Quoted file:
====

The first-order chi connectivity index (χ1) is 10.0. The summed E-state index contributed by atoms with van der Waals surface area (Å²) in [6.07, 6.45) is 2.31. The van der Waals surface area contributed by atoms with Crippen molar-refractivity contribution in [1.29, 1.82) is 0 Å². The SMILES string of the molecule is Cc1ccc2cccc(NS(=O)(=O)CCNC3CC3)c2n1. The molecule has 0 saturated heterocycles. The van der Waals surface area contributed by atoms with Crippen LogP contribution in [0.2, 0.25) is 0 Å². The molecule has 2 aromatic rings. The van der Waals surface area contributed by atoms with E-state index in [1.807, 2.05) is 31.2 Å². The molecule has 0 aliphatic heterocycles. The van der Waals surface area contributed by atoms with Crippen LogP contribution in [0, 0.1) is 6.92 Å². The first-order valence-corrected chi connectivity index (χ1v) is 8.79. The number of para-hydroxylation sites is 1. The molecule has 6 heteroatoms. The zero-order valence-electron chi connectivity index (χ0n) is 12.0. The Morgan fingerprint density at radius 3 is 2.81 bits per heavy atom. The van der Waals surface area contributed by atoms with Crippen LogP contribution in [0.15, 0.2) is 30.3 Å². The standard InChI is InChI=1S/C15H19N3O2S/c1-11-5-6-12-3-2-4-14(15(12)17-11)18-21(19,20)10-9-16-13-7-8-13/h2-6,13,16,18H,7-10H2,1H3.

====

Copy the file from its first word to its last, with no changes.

The first-order chi connectivity index (χ1) is 10.0. The summed E-state index contributed by atoms with van der Waals surface area (Å²) in [6.07, 6.45) is 2.31. The van der Waals surface area contributed by atoms with Crippen molar-refractivity contribution in [1.29, 1.82) is 0 Å². The SMILES string of the molecule is Cc1ccc2cccc(NS(=O)(=O)CCNC3CC3)c2n1. The molecule has 0 saturated heterocycles. The van der Waals surface area contributed by atoms with Crippen LogP contribution in [0.2, 0.25) is 0 Å². The molecule has 2 aromatic rings. The van der Waals surface area contributed by atoms with E-state index in [1.807, 2.05) is 31.2 Å². The molecule has 0 aliphatic heterocycles. The van der Waals surface area contributed by atoms with Crippen LogP contribution in [0, 0.1) is 6.92 Å². The first-order valence-corrected chi connectivity index (χ1v) is 8.79. The number of para-hydroxylation sites is 1. The molecule has 6 heteroatoms. The zero-order valence-electron chi connectivity index (χ0n) is 12.0. The Morgan fingerprint density at radius 3 is 2.81 bits per heavy atom. The van der Waals surface area contributed by atoms with Crippen LogP contribution in [0.15, 0.2) is 30.3 Å². The standard InChI is InChI=1S/C15H19N3O2S/c1-11-5-6-12-3-2-4-14(15(12)17-11)18-21(19,20)10-9-16-13-7-8-13/h2-6,13,16,18H,7-10H2,1H3.